Copper Magic by Julia Mary Gibson: 4 out of 5 stars
The year is 1906, and on the shores of Lake Michigan twelve-year-old Violet Blake unearths an ancient talisman…
Disclosure: This book was received as an ARC from netgalley, but the following review is my own, truthful opinion. Copper Magic is published on 1st July 2014.
This middle grade novel is a great example of magical realism through nature. By that, I mean that the story feels magical, but where this is created by the natural world being personified as well as through the actual plot and events. This shouldn’t come as a surprise when you learn that the author, Julia Mary Gibson, openly acknowledges the sense of magic in the area the book was based on, that she experienced when growing up.
When I was young, I was sure I saw fairies in the ferns by the clear blue lake. In its waters I felt the presence of invisible, powerful water beings, Once I saw a meteor shower and the northern lights, both at once. Often I’ve seen deep red dawn in clouds and water.
If that’s not magic, nothing is.
Her description, and the fact that the geography of her formative years permeates her fiction is something I can definitely relate to. I’ve lived near the River Severn all my life – when I was a child up near the towns that get flooded and end up on the news so frequently and now nearer the tidal estuary, so I can understand how a body of water can almost become a character in its own right. There are little touches of description, little anecdotes about the fictional town in the story, Pigeon Harbor, that sound so realistic and it’s only after the story finishes that you read on and see these details are based on facts and events that actually happened, transposed and knitted together into the sequence of events in the book.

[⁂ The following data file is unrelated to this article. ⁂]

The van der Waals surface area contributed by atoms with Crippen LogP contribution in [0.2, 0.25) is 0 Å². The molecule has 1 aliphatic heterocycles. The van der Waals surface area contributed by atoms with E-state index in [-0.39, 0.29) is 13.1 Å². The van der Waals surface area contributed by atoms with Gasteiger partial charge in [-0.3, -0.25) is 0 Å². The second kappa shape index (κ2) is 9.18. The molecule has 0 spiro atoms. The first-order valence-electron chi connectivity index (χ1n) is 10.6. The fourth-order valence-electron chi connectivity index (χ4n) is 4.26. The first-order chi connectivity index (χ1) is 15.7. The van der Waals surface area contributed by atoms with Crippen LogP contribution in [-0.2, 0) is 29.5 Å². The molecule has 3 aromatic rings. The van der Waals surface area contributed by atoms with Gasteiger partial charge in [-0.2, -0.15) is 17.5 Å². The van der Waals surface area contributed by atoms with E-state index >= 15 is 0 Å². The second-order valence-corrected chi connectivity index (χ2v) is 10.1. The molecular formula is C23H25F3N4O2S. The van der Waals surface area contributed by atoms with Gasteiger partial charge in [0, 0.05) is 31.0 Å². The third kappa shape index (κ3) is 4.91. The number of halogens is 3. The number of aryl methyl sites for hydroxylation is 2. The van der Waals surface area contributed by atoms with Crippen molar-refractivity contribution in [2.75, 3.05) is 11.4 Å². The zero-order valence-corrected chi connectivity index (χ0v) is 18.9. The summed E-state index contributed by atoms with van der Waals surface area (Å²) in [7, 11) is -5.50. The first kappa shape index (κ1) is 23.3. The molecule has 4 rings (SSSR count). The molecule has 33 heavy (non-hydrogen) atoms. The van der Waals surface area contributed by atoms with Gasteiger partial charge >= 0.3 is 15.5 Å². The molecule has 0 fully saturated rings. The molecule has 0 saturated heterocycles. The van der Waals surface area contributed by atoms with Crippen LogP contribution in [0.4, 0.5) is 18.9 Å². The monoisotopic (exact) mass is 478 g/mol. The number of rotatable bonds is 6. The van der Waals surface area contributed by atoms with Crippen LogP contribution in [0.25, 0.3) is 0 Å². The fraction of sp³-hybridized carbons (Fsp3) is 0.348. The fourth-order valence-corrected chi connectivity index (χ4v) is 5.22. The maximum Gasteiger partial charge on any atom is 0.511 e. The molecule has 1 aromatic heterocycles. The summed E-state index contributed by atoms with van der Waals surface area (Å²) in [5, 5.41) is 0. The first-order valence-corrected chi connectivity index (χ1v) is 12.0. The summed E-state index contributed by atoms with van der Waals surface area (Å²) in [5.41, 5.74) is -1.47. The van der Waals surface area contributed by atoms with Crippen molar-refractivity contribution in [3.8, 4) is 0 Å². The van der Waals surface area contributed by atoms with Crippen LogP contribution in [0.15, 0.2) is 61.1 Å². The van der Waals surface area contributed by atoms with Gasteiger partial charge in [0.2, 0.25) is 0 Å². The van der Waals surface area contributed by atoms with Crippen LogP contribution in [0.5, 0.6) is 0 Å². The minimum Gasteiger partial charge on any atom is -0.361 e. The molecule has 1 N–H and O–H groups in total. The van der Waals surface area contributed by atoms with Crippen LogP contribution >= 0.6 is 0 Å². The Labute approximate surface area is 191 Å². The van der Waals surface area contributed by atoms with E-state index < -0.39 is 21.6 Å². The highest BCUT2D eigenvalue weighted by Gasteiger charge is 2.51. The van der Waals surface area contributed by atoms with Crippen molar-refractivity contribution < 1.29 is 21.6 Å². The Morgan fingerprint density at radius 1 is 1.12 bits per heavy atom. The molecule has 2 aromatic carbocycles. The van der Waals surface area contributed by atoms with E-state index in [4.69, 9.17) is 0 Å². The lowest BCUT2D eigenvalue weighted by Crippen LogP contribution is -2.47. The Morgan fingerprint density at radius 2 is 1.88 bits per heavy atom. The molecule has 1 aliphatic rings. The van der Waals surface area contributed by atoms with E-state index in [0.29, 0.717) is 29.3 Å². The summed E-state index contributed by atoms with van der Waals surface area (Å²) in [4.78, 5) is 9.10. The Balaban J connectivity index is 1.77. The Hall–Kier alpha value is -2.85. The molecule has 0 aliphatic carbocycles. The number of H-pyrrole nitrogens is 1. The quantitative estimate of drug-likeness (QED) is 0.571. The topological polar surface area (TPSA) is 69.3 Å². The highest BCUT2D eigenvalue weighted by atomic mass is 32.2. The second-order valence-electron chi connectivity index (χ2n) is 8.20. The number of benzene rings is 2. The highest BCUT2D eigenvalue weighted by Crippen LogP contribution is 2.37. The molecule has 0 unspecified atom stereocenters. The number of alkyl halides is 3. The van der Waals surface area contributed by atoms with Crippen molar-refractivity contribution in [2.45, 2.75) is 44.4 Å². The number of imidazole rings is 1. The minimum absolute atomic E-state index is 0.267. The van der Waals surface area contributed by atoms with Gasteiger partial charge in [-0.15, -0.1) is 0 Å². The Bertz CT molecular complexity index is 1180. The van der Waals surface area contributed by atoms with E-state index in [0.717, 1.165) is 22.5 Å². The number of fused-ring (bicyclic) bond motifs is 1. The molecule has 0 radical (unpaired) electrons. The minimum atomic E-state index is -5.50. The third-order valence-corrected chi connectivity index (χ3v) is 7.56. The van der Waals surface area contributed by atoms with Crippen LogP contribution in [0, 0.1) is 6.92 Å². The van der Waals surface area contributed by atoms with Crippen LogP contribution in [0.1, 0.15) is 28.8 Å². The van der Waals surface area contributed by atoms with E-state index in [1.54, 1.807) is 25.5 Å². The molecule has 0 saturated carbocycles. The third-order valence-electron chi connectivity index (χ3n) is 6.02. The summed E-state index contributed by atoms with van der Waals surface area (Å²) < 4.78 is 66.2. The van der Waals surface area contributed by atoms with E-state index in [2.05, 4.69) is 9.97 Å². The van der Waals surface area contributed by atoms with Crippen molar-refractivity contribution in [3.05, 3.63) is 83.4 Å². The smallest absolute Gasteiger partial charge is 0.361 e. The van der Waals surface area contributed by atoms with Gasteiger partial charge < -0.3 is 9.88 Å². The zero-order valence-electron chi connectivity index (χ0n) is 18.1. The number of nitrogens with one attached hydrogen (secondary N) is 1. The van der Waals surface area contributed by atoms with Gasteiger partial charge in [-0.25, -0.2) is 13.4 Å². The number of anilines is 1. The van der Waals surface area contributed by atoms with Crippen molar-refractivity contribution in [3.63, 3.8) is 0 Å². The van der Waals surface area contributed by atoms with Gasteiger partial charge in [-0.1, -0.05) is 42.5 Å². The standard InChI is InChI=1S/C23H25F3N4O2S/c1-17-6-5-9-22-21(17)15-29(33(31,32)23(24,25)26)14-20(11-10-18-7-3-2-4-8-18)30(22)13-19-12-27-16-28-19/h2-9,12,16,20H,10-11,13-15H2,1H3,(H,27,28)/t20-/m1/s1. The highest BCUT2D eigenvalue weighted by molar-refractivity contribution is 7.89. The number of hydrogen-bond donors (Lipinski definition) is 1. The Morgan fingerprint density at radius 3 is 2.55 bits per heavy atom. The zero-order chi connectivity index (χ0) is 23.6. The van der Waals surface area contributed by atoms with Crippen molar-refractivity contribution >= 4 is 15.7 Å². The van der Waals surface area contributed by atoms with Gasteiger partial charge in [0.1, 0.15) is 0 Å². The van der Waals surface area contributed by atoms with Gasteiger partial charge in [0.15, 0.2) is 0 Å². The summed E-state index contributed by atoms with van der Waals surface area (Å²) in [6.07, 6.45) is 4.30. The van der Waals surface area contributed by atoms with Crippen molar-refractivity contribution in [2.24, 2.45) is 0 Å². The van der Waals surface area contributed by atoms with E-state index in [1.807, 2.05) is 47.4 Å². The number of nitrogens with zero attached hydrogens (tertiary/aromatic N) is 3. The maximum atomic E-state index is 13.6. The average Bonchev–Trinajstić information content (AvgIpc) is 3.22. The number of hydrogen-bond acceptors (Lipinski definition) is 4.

The human characters are a funny mix. In some ways they’re as stern and forbidding as the lake. Apart from the protagonist, Violet, we don’t really get to see much of their inner lives. This struck me as odd at first, in our culture of over-sharing. But on reflection, I quite like how it preserves a sense of mystery. I didn’t see any of the plot twists coming, whereas normally you can tell from character cues how things will end up in a novel by about half way in.
I’ll admit that I was worried about how the Native American parts would be portrayed. Not being of Native American, or of American heritage at all, I’m not sure if I’m in a position to say how authentic it is. But from an outsider’s point of view it felt like it was sensitively done. Like Violet, I have a parent of mixed cultural heritage (Romany gypsy, if you’re interested) and though I was brought up outside Traveller culture, I can empathise with how Violet’s mother may have felt, being judged for not being “white” enough and how Violet herself might feel, having her heritage effectively forgotten once her mother leaves town.
My only major criticism, I suppose, is that the climax of the action seems to come very abruptly at the end, and events which have been building slowly are suddenly resolved with little examination of the effects on the characters and the town, dealing with their aftermath.
Recommended for: Middle grade/younger YA readers – this coming of age tale of a girl struggling to deal with a family rift uses magic to sensitively address the personal and wider issues of a turn of the century American town.
Copper Magic is released on 1st July and is published by Macmillan Tor/Forge. You can pre-order a copy here.